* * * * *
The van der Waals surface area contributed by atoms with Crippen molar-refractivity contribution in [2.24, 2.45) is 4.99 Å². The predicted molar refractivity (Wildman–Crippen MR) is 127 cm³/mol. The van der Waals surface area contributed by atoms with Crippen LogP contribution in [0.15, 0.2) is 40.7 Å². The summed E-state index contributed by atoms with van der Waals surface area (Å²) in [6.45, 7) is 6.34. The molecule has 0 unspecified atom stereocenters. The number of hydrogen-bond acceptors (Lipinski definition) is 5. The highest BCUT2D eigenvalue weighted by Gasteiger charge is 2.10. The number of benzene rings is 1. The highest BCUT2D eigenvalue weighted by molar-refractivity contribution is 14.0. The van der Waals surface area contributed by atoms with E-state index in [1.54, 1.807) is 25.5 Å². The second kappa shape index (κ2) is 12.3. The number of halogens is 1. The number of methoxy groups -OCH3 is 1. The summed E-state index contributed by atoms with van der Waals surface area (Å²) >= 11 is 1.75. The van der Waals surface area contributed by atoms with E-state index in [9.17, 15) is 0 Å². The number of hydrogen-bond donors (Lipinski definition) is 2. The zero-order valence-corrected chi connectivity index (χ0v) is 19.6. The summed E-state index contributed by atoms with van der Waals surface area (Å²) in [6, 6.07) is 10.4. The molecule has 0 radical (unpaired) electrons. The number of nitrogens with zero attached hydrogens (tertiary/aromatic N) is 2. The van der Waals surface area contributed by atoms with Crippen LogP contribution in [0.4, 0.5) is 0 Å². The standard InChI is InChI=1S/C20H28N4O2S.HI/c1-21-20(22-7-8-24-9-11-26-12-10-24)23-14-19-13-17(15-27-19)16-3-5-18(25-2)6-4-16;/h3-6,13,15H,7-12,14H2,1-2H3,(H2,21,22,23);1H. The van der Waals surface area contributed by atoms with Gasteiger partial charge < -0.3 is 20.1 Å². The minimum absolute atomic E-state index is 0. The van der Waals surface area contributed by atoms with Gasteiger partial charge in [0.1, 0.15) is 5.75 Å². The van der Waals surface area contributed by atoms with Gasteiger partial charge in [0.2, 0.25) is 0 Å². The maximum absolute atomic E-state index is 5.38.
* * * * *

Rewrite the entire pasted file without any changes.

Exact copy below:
The van der Waals surface area contributed by atoms with Crippen molar-refractivity contribution in [2.24, 2.45) is 4.99 Å². The predicted molar refractivity (Wildman–Crippen MR) is 127 cm³/mol. The van der Waals surface area contributed by atoms with Crippen LogP contribution in [0.15, 0.2) is 40.7 Å². The summed E-state index contributed by atoms with van der Waals surface area (Å²) in [6.45, 7) is 6.34. The molecule has 0 unspecified atom stereocenters. The number of hydrogen-bond acceptors (Lipinski definition) is 5. The highest BCUT2D eigenvalue weighted by Gasteiger charge is 2.10. The number of benzene rings is 1. The highest BCUT2D eigenvalue weighted by molar-refractivity contribution is 14.0. The van der Waals surface area contributed by atoms with E-state index in [1.54, 1.807) is 25.5 Å². The second kappa shape index (κ2) is 12.3. The number of halogens is 1. The number of methoxy groups -OCH3 is 1. The summed E-state index contributed by atoms with van der Waals surface area (Å²) >= 11 is 1.75. The van der Waals surface area contributed by atoms with E-state index in [9.17, 15) is 0 Å². The number of hydrogen-bond donors (Lipinski definition) is 2. The zero-order valence-corrected chi connectivity index (χ0v) is 19.6. The summed E-state index contributed by atoms with van der Waals surface area (Å²) in [6, 6.07) is 10.4. The molecule has 0 radical (unpaired) electrons. The number of nitrogens with zero attached hydrogens (tertiary/aromatic N) is 2. The van der Waals surface area contributed by atoms with Crippen LogP contribution in [0.4, 0.5) is 0 Å². The standard InChI is InChI=1S/C20H28N4O2S.HI/c1-21-20(22-7-8-24-9-11-26-12-10-24)23-14-19-13-17(15-27-19)16-3-5-18(25-2)6-4-16;/h3-6,13,15H,7-12,14H2,1-2H3,(H2,21,22,23);1H. The van der Waals surface area contributed by atoms with Gasteiger partial charge < -0.3 is 20.1 Å². The minimum absolute atomic E-state index is 0. The van der Waals surface area contributed by atoms with Gasteiger partial charge in [0.1, 0.15) is 5.75 Å². The van der Waals surface area contributed by atoms with Gasteiger partial charge in [0.2, 0.25) is 0 Å². The maximum absolute atomic E-state index is 5.38.